The torch of criticism, he suggests, had originally been created by Labour and lighted by truth, having been designed to reveal all sophistries, absurdities, false rhetoric: Degraded by Flattery and Malevolence, criticism, he added, ultimately withdrew from among men. He defined criticism:"The study by which men grow important and formidable at a very small expense." The critics duty was neither to depreciate nor dignify by partial representation but to hold out the light of reason whatever it might discover. Johnson's rejection of Neo-classicism is therefore of considerable interest in critical history and with regard to its fundamental doctrine of imitation. The truth is he flatly declares "No man ever yet became great by imitation." Nor again can he accept the doctrine that all literature could be conveniently classified under different species on "kinds" and defined accordingly. His main contention is that these neoclassical rules had been built up on shifting foundations; and he would have all literary laws dictated, not by mere precedent, but by an unchanging reason or nature thus directing attention anew to the psychological study of literature. He urges that: "A poet may neither violate essential principles by a desire for novelty, nor debar himself from the attainment of beauties... by a needless fear of breaking rules which no literary dictator had authority to enact."

Non-Essential Neoclassical Rules:
1) That the three speaking personages only should appear at one time on the stage.
2) The mysterious decree that required a play to consist of five acts, was not dictated by the nature of things. Johnson, therefore, advocates an approach to literature based on nature, the watchword and controlling idea of 18th century thought. The main structure of his doctrine was determined by principles intuitively discerned in Nature, namely those of order, proportion, fitness, perspicuity, as well as by others inherent in human nature, and embodying qualities satisfying to the mind of rational man.

Poetry in general:
As regards poetic expression, in the first place, he stands definitely for clarity and simplicity, for "natural thought expressed without violence to language", so as to counteract those ornamental devices which he complains had accumulated since Dryden's day. He who write upon general principles or delivers universal truths may hope often to be read because his work will be equally useful at all times and in every country. To avoid monotony inseparable from an unbroken repetition in a long poem, he recognizes the need for some variety of effect, and this was afforded by the occasional use of a "mixed measure". A line with irregular accents tonal quality or verbal music was one of the factors that contributed to effective verse, and this was obtained by proper mixture of vowels and consonants. The device should not be employed in epic poetry but should be confirmed to dramatic poetry as bringing that verse nearer to prose and ordinary conversation. He found in blank verse a disordered freedom with the verse pattern thus obscured so that there was neither the easiness of prose nor the melody of numbers. Poetry, he allows, might subsist without rhyme, he doubts whether English poets could safely dispense altogether with its use, and hold in general that rhyme is necessary for the full music of the deca syllable. The music of the English heroic line, strikes the ear so faintly that it is easily lost unless all the syllables of every line co-operate together, and this cooperation he maintained, was obtained by the use of the rhyme. So, he does less justice to blank verse; he stands for the ordered regularity of the heroic couplet.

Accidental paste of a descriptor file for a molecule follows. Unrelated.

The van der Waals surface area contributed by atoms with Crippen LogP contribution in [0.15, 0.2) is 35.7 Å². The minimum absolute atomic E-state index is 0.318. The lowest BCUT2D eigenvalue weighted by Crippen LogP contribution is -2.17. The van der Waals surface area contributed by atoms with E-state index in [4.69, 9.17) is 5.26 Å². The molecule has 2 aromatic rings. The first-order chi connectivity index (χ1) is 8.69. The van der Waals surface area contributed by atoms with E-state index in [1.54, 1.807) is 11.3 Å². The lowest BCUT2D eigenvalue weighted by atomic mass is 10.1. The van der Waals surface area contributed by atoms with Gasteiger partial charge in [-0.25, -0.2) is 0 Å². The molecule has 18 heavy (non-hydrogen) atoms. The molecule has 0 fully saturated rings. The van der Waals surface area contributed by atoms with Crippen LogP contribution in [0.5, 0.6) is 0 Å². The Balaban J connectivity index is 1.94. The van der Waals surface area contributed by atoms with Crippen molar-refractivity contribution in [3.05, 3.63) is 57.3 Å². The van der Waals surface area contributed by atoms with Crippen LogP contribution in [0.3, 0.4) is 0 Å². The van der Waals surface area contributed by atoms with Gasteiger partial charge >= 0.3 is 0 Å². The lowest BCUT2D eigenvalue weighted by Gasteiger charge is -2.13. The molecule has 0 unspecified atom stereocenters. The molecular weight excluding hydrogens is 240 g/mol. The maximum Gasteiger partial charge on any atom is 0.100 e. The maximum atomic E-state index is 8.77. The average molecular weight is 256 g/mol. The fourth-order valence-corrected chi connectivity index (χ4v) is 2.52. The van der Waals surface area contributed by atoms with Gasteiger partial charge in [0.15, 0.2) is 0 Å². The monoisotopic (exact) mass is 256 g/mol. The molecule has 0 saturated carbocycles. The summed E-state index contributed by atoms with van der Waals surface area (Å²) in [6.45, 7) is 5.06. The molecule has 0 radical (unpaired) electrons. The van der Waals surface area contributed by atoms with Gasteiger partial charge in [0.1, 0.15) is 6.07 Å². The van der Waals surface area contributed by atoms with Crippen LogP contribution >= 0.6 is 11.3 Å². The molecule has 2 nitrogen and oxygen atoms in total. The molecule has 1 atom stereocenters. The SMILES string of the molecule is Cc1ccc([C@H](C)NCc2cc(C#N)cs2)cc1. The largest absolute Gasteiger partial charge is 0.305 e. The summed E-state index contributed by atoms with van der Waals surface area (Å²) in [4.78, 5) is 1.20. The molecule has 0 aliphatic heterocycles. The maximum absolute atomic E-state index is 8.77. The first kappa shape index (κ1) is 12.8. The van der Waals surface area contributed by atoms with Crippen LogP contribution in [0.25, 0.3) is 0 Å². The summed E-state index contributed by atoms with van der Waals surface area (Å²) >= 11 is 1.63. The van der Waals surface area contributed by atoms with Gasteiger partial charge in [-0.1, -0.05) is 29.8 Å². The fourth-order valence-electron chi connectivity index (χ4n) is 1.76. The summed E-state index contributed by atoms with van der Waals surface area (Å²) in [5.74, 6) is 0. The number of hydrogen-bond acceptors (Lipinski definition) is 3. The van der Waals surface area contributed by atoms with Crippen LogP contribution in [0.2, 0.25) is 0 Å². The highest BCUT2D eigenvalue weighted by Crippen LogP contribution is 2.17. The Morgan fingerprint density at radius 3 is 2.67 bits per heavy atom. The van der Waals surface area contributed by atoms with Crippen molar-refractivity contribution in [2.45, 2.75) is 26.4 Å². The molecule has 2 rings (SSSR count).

He defined "wit" of the metaphysical: philosophic kind as (discordia concors) consisting of a combination of dissimilar images or discovery of occult resemblances in things apparently unlike. Thus heterogenous ideas, he explained, are yoke by violence together. The essence of poetry, he declares is invention, the producing of something unexpected that causes surprise and delight. Yet, religious themes, he adds, are few and familiar, they could receive no added grace from novelty of expression. He cannot approve of the new form of poetry known as burlesque. His main objection lies in the nature of burlesque itself which he describes as consisting of "a disproportion between style and sentiments and containing therefore an element of corruption, since all disproportion is unnatural."

Prose writing:
The business of the biographer, was not mere panegyric or the collecting of matter from public records. It was rather to reveal character in the light of illuminating details of daily life, and rarely a life passed.

Johnson's demand is therefore for "plain truth in plain language; and the affections he ridicules did not cease with his day. When refusing to accept Neo-classicism as his creed, rejecting also the test of mere individual taste, he found in the law of nature or reason his guide; and in thus making his main test the appeal to the mind of rational man, he gave direction to contemporary criticism, the necessity for judging a work of art as a whole, or the need for taking into account historical considerations in forming literary judgement.

His criticism to Dryden and Pope:
The style of Dryden is capricious and varied, that of Pope is cautious and uniform; Dryden obeys the motions of his own mind; Pope constrains his mind to his own rules of composition. Dryden is sometimes vehement and rapid; Pope is always smooth, uniform and gentle. Dryden's page is a natural field, rising into inequalities, and diversified by the varied exuberance of abundant vegetation; Pope's is a velvet lawn, shaven by the scythe and leveled by the roller.

Dr. Johnson: Pope exhibits every mode of excellence that can embellish dignify didactic composition, selection of matter novelty of arrangement justness of precepts, splendor of illustration, and property of digression.